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Saccharification Protocol for Small-scale Lignocellulosic Biomass Samples to Test Processing of Cellulose into Glucose

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Plant Physiology
Jan 2014



Second generation biofuels are derived from inedible lignocellulosic biomass of food and non-food crops. Lignocellulosic biomass is mainly composed of cell walls that contain a large proportion of cellulosic and hemicellulosic polysaccharides. An interesting route to generate biofuels and bio-based materials is via enzymatic hydrolysis of cell wall polysaccharides into fermentable sugars, a process called saccharification. The released sugars can then be fermented to fuels, e.g., by use of yeast.

To test the saccharification efficiency of lignocellulosic biomass on a lab-scale, a manual saccharification protocol was established that uses only small amounts of biomass and a low concentration of enzyme. This protocol can be used for different plant species like Arabidopsis thaliana, tobacco, maize and poplar. The low enzyme concentrations make it possible to detect subtle improvements in saccharification yield and to analyze the speed of hydrolysis. Although a specific acid and alkali pretreatment were included, the saccharification step can be preceded by any other pretreatment. Because no advanced equipment is necessary, this protocol can be carried out in many laboratories to analyze saccharification yield. The protocol was initially described in Van Acker et al. (2013).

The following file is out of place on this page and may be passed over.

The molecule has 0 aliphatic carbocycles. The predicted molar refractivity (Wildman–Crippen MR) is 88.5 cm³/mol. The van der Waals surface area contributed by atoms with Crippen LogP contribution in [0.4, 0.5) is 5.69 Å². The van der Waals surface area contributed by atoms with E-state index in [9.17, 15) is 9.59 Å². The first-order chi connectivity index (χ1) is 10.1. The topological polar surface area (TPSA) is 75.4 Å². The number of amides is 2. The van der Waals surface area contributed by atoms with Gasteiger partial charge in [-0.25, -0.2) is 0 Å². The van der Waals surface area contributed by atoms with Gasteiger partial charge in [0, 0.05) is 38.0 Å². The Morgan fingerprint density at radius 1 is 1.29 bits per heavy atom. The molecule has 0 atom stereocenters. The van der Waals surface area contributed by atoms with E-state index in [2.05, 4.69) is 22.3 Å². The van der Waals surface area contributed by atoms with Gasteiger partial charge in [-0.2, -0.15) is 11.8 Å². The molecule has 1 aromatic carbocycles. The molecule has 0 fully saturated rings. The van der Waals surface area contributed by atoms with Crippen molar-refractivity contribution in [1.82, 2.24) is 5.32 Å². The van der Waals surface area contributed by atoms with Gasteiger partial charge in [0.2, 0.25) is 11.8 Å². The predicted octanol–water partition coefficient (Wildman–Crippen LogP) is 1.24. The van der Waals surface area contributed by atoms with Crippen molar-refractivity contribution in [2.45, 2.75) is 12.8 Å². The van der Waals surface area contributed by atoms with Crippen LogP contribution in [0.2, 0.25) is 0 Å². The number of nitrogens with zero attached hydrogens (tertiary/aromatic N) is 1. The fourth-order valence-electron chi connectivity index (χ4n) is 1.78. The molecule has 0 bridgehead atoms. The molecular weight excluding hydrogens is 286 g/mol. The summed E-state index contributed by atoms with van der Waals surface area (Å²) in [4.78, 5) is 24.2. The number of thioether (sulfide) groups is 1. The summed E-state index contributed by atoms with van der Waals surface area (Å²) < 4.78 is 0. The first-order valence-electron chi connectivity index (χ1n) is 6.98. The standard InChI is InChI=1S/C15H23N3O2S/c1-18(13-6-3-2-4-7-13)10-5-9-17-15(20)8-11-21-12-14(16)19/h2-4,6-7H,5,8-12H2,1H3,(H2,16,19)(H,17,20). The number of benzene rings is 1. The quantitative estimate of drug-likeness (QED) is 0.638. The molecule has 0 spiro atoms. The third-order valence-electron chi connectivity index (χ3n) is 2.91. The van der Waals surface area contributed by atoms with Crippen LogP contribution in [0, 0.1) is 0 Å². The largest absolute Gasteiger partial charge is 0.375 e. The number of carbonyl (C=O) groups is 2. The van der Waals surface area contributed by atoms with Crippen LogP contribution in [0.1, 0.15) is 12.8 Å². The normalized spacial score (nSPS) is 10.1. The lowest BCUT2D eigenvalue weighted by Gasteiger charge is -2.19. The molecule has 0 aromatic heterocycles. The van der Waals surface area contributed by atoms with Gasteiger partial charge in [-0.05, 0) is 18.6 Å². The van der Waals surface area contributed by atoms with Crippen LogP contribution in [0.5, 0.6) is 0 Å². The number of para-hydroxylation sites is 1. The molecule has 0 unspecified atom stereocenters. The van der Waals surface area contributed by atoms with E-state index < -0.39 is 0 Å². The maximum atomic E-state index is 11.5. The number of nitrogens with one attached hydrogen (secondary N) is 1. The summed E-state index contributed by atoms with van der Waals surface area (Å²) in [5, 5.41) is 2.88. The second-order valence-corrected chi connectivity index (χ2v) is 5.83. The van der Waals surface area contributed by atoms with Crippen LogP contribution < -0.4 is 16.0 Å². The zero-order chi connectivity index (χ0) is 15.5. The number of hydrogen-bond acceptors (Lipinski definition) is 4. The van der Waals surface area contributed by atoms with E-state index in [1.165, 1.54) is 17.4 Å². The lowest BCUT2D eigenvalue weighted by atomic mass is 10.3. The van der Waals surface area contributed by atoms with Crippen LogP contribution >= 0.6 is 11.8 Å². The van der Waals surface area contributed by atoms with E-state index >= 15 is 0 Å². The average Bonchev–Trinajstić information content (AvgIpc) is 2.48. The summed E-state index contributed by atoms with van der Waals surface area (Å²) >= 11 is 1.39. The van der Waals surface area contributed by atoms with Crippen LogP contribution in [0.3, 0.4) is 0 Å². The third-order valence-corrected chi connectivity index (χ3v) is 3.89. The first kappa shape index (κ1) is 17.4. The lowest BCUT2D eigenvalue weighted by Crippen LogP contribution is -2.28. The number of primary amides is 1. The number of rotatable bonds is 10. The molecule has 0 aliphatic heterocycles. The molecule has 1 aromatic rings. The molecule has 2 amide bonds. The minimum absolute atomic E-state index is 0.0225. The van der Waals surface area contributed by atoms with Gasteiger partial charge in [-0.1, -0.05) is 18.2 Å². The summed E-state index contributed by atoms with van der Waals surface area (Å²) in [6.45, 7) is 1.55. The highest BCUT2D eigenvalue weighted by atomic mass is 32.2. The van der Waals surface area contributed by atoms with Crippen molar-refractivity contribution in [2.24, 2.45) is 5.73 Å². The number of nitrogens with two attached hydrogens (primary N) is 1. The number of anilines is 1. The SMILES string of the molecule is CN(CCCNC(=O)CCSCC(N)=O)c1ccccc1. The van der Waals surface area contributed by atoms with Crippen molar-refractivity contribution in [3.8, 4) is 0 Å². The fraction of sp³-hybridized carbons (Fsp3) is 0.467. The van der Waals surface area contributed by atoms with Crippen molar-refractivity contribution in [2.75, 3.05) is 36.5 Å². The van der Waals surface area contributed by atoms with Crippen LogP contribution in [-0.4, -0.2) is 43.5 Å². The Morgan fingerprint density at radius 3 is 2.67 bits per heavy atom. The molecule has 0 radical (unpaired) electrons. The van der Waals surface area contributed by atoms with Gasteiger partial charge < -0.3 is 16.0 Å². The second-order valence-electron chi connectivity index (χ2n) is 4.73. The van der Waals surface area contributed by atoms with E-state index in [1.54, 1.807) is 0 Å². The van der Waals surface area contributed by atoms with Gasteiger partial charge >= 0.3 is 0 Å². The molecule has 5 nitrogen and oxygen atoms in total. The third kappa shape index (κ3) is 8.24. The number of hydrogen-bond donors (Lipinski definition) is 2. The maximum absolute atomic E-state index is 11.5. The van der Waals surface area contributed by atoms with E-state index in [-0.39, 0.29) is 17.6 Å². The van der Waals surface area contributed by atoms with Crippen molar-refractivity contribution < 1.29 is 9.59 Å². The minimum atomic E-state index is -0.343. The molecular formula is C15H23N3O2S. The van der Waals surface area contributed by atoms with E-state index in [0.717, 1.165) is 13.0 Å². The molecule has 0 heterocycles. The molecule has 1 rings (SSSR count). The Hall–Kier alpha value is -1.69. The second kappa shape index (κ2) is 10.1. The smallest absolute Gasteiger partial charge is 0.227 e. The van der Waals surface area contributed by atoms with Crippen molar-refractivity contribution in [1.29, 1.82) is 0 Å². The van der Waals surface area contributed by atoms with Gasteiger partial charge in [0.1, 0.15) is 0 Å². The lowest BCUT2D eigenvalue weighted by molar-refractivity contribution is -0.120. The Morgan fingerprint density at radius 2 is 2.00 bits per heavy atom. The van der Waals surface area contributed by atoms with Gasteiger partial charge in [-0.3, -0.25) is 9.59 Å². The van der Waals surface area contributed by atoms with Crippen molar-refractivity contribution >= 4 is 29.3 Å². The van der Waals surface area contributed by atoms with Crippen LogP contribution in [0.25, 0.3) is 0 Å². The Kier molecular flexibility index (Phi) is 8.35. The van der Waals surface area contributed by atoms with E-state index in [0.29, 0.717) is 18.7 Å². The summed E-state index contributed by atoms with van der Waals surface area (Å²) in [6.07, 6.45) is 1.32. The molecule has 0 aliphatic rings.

Keywords: Saccharification (糖化), Lignocellulose (木质纤维素), Biofuels (生物燃料)

Materials and Reagents

  1. pH-indicator paper (pH 1-14) (Merck Millipore Corporation, catalog number: 1109620003 )
  2. Disposable PD-10 desalting columns (VWR International, catalog number: 95017001 )
  3. Whatman® qualitative filter paper, Grade 1 (Sigma-Aldrich, catalog number: WHA1001110 )